At the Aviation Africa Conference in Abuja, Nigeria September 2023, participants noted that the Business Aviation industry in Africa needs to forcefully communicate its benefits to the economies of the continent in order to remove some of the vestiges that hamstring the sector. This, apart from communicating benefits, must also reassure governments that Business Aviation is inherently secure and the community is available to implement government strategies to make it even more secure.

Business Aviation creates jobs, facilitates economic activities and without it investing in many parts of Africa would be difficult, if not impossible. To increase the penetration of business aviation in Africa, with its perennial issue of poor connectivity, represents a huge opportunity for traveling to hitherto unreachable areas whether for pleasure as we see in Eastern Africa, for critical health saving emergencies or for business.

A major need for business aviation is maintenance organization. There are many MRO organisations popping up in Africa. In West Africa Execujet Aviation Nigeria an authorized maintenance center for Bombardier business Jets and Gulfstream aircraft. In Southern Africa, Execujet Africa is an authorized center for Embraer, Gulfstream and Bombardier. But these centres have to increase to offer the assurance that operators require.

Business Aviation Under AFCFTA

Africa Continental Free Trade Area (AfCFTA) is touted as the world largest free trade area involving 55 countries and a population of over 1.3 billion with the highest youth population in the world. The goal of the free trade area is to encourage intra-Africa trade through the removal of barriers to trade. The AFCFTA which came into effect in 2019 is a platform for African Business Aviation in the AfCFTA environment will suffer the same fate as commercial aviation unless the bottlenecks are removed. Business Aviation thrives on speed, spontaneity and flexibility. AfCFTA is meant to increase intra African trade, mostly between peoples of Africa who unfortunately require visas to visit neighboring countries.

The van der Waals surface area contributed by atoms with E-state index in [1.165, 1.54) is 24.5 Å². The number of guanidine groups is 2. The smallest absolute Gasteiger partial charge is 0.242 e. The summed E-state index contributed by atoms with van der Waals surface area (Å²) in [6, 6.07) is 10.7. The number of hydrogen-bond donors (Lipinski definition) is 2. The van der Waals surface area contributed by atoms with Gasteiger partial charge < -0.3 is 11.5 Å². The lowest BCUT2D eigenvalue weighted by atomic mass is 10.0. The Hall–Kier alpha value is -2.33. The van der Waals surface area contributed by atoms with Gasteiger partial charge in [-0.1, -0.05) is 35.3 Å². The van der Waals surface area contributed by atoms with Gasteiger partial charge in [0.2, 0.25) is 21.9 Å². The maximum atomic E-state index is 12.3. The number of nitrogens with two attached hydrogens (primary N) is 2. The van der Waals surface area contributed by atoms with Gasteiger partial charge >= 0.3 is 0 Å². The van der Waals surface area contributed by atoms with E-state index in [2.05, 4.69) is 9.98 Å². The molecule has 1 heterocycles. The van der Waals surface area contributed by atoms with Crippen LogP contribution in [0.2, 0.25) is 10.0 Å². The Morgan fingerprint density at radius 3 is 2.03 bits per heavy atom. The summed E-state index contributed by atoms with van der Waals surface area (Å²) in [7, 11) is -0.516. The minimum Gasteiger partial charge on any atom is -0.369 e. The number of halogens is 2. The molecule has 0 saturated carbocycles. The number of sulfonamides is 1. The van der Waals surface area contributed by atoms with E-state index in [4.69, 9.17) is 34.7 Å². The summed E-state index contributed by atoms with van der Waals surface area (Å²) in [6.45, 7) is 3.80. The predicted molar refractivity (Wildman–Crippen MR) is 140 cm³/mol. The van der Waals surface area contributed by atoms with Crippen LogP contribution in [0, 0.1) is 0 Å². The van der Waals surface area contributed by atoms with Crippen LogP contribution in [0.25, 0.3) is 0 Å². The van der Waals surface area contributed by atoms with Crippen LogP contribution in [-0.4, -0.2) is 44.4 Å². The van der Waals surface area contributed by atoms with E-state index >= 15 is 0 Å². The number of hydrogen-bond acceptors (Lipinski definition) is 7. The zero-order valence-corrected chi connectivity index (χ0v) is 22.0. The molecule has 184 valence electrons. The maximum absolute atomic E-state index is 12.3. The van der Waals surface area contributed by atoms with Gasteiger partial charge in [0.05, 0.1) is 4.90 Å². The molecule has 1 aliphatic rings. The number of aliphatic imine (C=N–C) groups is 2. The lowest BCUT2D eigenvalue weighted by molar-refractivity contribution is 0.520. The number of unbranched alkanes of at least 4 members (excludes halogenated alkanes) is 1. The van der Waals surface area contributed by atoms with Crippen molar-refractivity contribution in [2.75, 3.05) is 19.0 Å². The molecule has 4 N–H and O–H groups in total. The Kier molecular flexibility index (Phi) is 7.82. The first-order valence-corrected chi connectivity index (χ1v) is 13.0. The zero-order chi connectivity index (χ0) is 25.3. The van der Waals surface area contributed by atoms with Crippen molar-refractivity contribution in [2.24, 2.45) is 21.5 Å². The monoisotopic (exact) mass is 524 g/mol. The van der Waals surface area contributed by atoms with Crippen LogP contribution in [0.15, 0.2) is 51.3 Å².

For Business Aviation to thrive under AFCFTA, it is necessary that it is implemented in tandem with the other priorities of the AU Agenda 2063 which include The African Passport and Free Movement of Persons within the continent.

Business people will need to will move in order to attract more investments from within Africa.

Business Aviation and Decarbonisation in Africa

Civil aviation, and indeed the business aviation sector, is a critical contributor to global economic development The international Business Aviation community has committed to achieving the target of net-zero carbon emissions by 2050. Africa business aviation sector, as other regions, has a responsibility to contribute to carbon emission reduction without stifling its growth. The sector has to align its strategy with the stated industry target under the Business Aviation Commitment on Climate Change. Already, the sector is investing in newer technologies which is commendable. But the industry must continue on this path as there are expectations that in future clients will only patronize companies with lower carbon footprints or that show commitment to cutting their emission.

African business aviation leaders must brace up for commitments to net-zero emissions as in a matter of time, it will become one of the criteria for doing business with companies from Europe, North America and elsewhere.

In addition, carbon emission reduction at operational level needs to be recognized and pursued as a corporate governance imperative at business aviation companies in the continent.

A Promising Sector

Africa’s business aviation sector is poised for growth in the years ahead. The youth population is an asset while many of the growth economies are in the continent. However, harmonizing its aviation regulations, improving air transport infrastructure and the operating environment will go a long way in positioning the sector for the future and to tap into the benefits and prospects of the African Continental Free Trade Area.